17 Jun 2016

Poor ACC risk ratings a hit to tradies

9:25 am on 17 June 2016

Van drivers have been hardest hit by ACC's failure to put vehicles in the right risk-rating categories.

Toyota Hiace drivers including tradies will be among the worst affected by the changes to vehicle risk ratings.

Toyota Hiace drivers including tradies will be among the worst affected by the changes to vehicle risk ratings. Photo: 123rf

About 25,000 Toyota Hiace vans - a builders and plumbers staple - account for more than half the vehicles being re-rated from ACC's worst risk band to its best, on 1 July.

That saves $90 on registration, but there will be no refunds for any overcharging in the past 12 months.

Fully 774,565 vehicles will have their safety ratings shifted up or down on 1 July, but few by as much as a Hiace.

At King Toyota in Lower Hutt, branch manager Richard Devery said he moved about 10 of the vans a month.

"I guess the great thing is that they are not going to have to pay it going forward," said Mr Devery.

"You know, our tradespeople have got enough costs to pay with an increase in health and safety charges - you know we are all facing that - so I guess anything that's going to reduce their expenses is going to be good for them."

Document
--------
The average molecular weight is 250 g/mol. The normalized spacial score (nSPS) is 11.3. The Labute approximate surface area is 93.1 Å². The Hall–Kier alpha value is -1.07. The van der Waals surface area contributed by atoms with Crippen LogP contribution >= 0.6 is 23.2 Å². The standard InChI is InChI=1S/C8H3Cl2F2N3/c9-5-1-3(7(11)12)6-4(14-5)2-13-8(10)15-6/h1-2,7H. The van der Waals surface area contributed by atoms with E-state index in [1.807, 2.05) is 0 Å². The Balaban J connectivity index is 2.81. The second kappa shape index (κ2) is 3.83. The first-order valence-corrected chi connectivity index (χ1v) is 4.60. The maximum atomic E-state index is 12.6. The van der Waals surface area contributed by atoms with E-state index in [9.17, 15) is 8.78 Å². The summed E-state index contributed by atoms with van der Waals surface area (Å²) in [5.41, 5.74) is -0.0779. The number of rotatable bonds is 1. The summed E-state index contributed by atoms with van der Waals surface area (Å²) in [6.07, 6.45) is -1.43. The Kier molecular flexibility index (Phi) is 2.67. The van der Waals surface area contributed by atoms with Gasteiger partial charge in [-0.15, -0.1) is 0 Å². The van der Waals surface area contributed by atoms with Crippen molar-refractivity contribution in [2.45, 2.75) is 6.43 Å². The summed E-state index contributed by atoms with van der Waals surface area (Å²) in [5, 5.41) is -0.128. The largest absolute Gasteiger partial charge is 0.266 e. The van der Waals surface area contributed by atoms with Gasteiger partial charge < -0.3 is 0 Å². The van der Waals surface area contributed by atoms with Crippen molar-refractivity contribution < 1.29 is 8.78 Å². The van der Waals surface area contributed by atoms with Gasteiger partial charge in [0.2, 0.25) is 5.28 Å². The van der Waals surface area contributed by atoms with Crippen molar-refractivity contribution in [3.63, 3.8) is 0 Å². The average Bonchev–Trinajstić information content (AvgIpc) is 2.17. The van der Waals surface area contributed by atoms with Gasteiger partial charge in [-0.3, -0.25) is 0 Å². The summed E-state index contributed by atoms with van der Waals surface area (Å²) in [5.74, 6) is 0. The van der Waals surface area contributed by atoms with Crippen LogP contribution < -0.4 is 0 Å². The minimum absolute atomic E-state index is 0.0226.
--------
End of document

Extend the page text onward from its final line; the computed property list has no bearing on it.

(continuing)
Along with the 2004-2013 Hiace models, another 15,000 or so cars of various models would jump four places in the ACC safety ratings from worst to best.

At the risk-rating scheme's debut last year, 20,000 motorists were overcharged but got a refund.

The stated aim of the scheme, from the government and ACC, was to encourage New Zealanders to trade up to safer cars.

Labour ACC spokesperson MP Sue Moroney put the total overcharging this year at $3.8 million.

"The money should be refunded," she said. "It's clearly been a shambles from the start."

"This model is so flawed that no one can actually have confidence that it actually informs their purchasing decision at all."

ACC Minister Nikki Kaye's explanation, that each year some cars would move between rating bands as new data came in, only went so far. For the big movers, this year they would need to have suddenly had a spectacularly crash-free year.

AA spokesman Mark Stockdale said that was not the case, and offered a different explanation.

"In the first year of the risk ratings, which was last year, we didn't think that the risk ratings that they had come up with were credible for some vehicles."

"We suggested to ACC how they could actually improve the ... system, and the AA certainly does not expect there to be a big rejig again."

Apart from the Hiace, other vehicle models, of various years, that jump up the safety ratings include the Suzuki Jimney, Hyundai's Terracan and Sonata, Volkswagen's Caddy and Touareg, Daihatsu Terio, Kia Sportage, Mitsubishi Delica and Honda HRV.

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